A discovery platform must support a variety of interfaces, including Structured Query Language (“SQL”), business intelligence tools (“BI”), statistics, and next-generation MapReduce analytics. Teradata Aster database combines the MapReduce analytic framework with the patented SQL-MapReduce® capabilities to allow SQL-trained IT professionals to easily gain value from MapReduce. Moreover, this discovery platform, when combined and integrated with Teradata’s database software and Apache Hadoop, provides an architecture to support rapid discovery and the path to production usage of these new insights.

Active Intelligence. Teradata extends the use of traditional data warehousing by integrating advanced analytics into enterprise business processes through a solution known as Active Intelligence, which reduces the time between obtaining information and acting on it. Specifically, active intelligence integrates detailed historical information with near real-time data, and then deploys timely, accurate strategic intelligence to knowledge workers in the corporate office as well as operational intelligence to front line users, customers and partners.

Our Products. We are a single-source provider of analytic data solutions with a fully integrated business that includes dedicated professionals and technologies. Our products are optimized and integrated specifically for data warehousing, big data analytics and business applications, including our database and application software, hardware platform, and related consulting and support services. Our key software and hardware products include:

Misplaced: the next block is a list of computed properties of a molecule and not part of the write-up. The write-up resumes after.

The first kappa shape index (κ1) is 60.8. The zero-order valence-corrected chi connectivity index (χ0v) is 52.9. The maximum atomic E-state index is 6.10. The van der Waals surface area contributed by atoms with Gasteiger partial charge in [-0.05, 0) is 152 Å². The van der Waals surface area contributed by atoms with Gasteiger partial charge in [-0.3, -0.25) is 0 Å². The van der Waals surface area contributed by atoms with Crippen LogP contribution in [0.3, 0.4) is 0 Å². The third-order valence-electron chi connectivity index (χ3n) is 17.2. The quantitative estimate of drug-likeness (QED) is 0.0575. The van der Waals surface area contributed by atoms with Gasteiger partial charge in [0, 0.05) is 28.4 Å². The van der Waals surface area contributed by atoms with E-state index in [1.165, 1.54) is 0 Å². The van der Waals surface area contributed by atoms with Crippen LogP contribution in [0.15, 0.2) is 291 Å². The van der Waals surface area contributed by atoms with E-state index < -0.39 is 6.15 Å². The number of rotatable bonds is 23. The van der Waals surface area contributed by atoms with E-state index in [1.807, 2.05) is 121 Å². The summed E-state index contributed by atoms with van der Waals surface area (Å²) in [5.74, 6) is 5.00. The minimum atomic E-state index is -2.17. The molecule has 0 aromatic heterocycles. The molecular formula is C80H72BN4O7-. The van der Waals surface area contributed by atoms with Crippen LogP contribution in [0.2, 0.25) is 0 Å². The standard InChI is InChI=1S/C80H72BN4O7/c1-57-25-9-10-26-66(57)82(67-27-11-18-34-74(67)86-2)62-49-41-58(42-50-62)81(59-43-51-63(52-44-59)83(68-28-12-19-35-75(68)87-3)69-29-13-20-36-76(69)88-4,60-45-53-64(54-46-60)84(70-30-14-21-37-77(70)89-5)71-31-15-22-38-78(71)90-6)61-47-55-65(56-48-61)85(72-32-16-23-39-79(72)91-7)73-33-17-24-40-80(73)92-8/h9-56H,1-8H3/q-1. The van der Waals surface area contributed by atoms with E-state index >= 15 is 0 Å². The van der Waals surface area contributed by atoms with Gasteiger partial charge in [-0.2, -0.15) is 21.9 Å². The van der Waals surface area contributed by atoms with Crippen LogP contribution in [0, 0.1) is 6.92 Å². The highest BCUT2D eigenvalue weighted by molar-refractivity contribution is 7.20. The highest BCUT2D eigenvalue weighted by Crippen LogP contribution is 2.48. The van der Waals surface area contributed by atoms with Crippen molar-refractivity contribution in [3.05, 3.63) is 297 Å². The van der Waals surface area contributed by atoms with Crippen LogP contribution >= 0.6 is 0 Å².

Teradata Analytic Database Software—Our Teradata database software combined with our massively parallel processing (“MPP”) hardware architecture provides the foundation for our unique ability to support and manage a wide range of mixed workloads and data warehousing functions. Our Teradata database software delivers near real-time intelligence for our customers with capabilities and features such as support of short-term operational and long-term strategic workloads (mixed workloads), the ability to handle thousands of concurrent queries from thousands of concurrent users, robust and simplified system management, high system availability, event monitoring, and easy integration into the enterprise. We also offer license subscriptions that provide our customers with when-and-if-available upgrades and enhancements to our database software.

 

Teradata Work-Load Specific Platforms—For the hardware component of our solutions, Teradata integrates and optimizes industry standard hardware components with our value-added, fault-tolerant BYNET MPP interconnect. We utilize industry standard Intel® XEON 64-bit servers, along with industry-standard storage offerings, to provide seamless, transparent scalability. Our research and development efforts have sought to optimize the Teradata Platform Family as high performance, scalable, and easily supportable MPP systems, purpose-built to meet the analytical architecture needs of our customers, and to optimize the performance of the Teradata database software. The Teradata Platform Family extends our market reach and opportunity to new customers and to grow Teradata’s share of information technology (“IT”) spending within our existing customer base, by providing solutions from data marts, to entry-level data warehouses, to specialized analytical solutions and our active data warehouses. Teradata’s purpose-built Platform Family allows customers to standardize on the Teradata database system, leveraging their existing training knowledge and experience, to meet all their architecture needs at various price points.